‘OPEC cannot kill shale oil’
Gulf Cooperation Council (GCC) members including Saudi Arabia are no longer able to afford their abundant welfare and near-zero taxes because of the collapse in oil prices and expensive military campaigns. The six Gulf States have agreed to introduce VAT, to plug the gap. It's not yet clear how high the tax is going to be, but it will be introduced over the next three years.
Saudi Arabia recently decided not to cut oil production, which would've helped drive up prices. RT asked Dr. Mamdouh Salameh whether it is now reaping what it has sowed.
In his words, Riyadh’s policy on the matter is “fluid”.
“They are insisting on not cutting production and also putting pressure on OPEC not to cut production.... They claim they want to defend their market share,” he said. According to Salameh, “that policy was tested and found wanting by Sheikh Ahmed Yamani, the former Saudi Oil Minister, who tried it in the early 80’s when he flooded the oil market with 10 million barrels a day leading to a collapse in the oil price to $10 a barrel.”
“He was forced to withdraw it, and he lost his job afterwards,” he added.
The expert argues that this policy will not work and “Saudi Arabia and the other Arab Gulf producers within OPEC will have to cut production.”
“Their talk about gaining or defending market share is nonsense, because even if Saudi Arabia gets five percent more market share, the value of that five per cent amounts between $6-8 billions,” he told RT. He suggests that Saudi Arabia alone is losing $140 billion.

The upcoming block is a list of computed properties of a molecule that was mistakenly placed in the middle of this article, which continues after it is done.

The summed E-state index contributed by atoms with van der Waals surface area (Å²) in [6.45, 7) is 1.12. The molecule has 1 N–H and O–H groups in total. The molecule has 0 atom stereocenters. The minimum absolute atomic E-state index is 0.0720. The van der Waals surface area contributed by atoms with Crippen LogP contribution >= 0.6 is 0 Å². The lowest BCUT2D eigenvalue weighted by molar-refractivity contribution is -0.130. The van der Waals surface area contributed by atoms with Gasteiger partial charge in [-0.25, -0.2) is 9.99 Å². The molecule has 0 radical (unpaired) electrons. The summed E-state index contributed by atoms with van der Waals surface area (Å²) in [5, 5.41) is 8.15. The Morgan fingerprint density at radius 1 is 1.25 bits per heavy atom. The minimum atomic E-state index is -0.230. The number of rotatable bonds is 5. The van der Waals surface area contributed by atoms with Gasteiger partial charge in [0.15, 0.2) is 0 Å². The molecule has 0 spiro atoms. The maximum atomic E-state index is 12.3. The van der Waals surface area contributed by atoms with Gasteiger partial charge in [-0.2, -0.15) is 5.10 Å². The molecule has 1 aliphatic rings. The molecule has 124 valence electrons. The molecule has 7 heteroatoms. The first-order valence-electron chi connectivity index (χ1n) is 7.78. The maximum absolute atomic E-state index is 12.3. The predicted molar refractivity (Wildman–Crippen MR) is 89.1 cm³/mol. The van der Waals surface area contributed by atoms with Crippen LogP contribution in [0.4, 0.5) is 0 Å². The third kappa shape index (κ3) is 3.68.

Salameh cited the International Energy Agency in Paris that said that “the global demand for oil this year, 2015 has been increasing by 1.4 per cent translating into 1.3 million barrels a day or 1.4 million barrels a day. That is a good and positive development.”
“But what is preventing the price from increasing – is that every time the price shows signs of moving up, OPEC and particularly Saudi Arabia introduces more oil thus exacerbating an already existing glut,” he continued.
Salameh argues the Saudis claim that they “will stick to 30 million barrels a day.” However, they are producing 32.2 million. “If you take that 2.2 out of the market, you stop the glut and a price could rise immediately or within a week to 70 or 80 dollars,” he added.
He does not think that Saudi Arabia is driving down oil prices to squeeze out the American shale producers, “because the minute the oil price starts to go up, shale oil will be back.“
He said that it is “true that some shale oil producers have gone out of the market, and the production of US shale oil has declined this year by 600,000 barrels a day.” He went on to say that “it is projected to decline by almost 900,000 barrels next year” if the prices continue to be that low.
“Efficient producers of shale oil will remain in the market, and they are using technology to reduce the breakeven prices from $70 to $85 - now it is $60,” Salameh told RT. “Maybe in few months it could go to $50.”
According to Salameh, we have to accept that shale oil is “a fact of life and we have to deal with it.” But, he added,” the shortcoming of shale oil is their depletion rate.”
“In the first year of production a well of shale oil loses 70 – 90 per cent of its reserves. That means that shale oil producers will have to produce and drill so many thousand, estimated, I think by Bloomberg, to be 9,000 wells every year at a cost of $45 billion that are just to remain where they are to prevent production from declining further. So OPEC cannot kill or slowdown – it can slowdown shale oil, but ... the geology will eventually kill shale oil,” the expert said.
OPEC, he noted, cannot kill shale oil production, but can slow it down. However, it is “geology that “will eventually kill shale oil.”
The statements, views and opinions expressed in this column are solely those of the author and do not necessarily represent those of RT.